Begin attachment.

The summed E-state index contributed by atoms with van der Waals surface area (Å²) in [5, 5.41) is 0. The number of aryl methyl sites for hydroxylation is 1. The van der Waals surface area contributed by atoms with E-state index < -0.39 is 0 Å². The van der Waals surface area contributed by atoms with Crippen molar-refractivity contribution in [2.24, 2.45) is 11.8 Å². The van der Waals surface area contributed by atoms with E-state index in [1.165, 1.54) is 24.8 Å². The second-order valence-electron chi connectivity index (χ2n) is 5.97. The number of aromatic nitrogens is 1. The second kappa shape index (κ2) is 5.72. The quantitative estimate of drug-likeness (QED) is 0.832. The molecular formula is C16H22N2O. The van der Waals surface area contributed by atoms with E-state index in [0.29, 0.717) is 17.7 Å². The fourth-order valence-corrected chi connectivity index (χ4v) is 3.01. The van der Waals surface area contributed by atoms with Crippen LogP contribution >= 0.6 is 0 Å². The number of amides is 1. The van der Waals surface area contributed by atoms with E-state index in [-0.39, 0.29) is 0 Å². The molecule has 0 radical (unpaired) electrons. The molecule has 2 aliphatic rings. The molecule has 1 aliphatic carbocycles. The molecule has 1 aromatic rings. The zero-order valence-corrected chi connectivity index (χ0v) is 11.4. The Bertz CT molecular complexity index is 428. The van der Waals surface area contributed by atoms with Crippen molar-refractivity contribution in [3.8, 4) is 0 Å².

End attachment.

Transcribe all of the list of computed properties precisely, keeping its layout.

The summed E-state index contributed by atoms with van der Waals surface area (Å²) in [5, 5.41) is 0. The number of aryl methyl sites for hydroxylation is 1. The van der Waals surface area contributed by atoms with E-state index < -0.39 is 0 Å². The van der Waals surface area contributed by atoms with Crippen molar-refractivity contribution in [2.24, 2.45) is 11.8 Å². The van der Waals surface area contributed by atoms with E-state index in [1.165, 1.54) is 24.8 Å². The second-order valence-electron chi connectivity index (χ2n) is 5.97. The number of aromatic nitrogens is 1. The second kappa shape index (κ2) is 5.72. The quantitative estimate of drug-likeness (QED) is 0.832. The molecular formula is C16H22N2O. The van der Waals surface area contributed by atoms with E-state index in [0.29, 0.717) is 17.7 Å². The fourth-order valence-corrected chi connectivity index (χ4v) is 3.01. The van der Waals surface area contributed by atoms with Crippen LogP contribution >= 0.6 is 0 Å². The number of amides is 1. The van der Waals surface area contributed by atoms with E-state index in [-0.39, 0.29) is 0 Å². The molecule has 0 radical (unpaired) electrons. The molecule has 2 aliphatic rings. The molecule has 1 aliphatic carbocycles. The molecule has 1 aromatic rings. The zero-order valence-corrected chi connectivity index (χ0v) is 11.4. The Bertz CT molecular complexity index is 428. The van der Waals surface area contributed by atoms with Crippen molar-refractivity contribution in [3.8, 4) is 0 Å².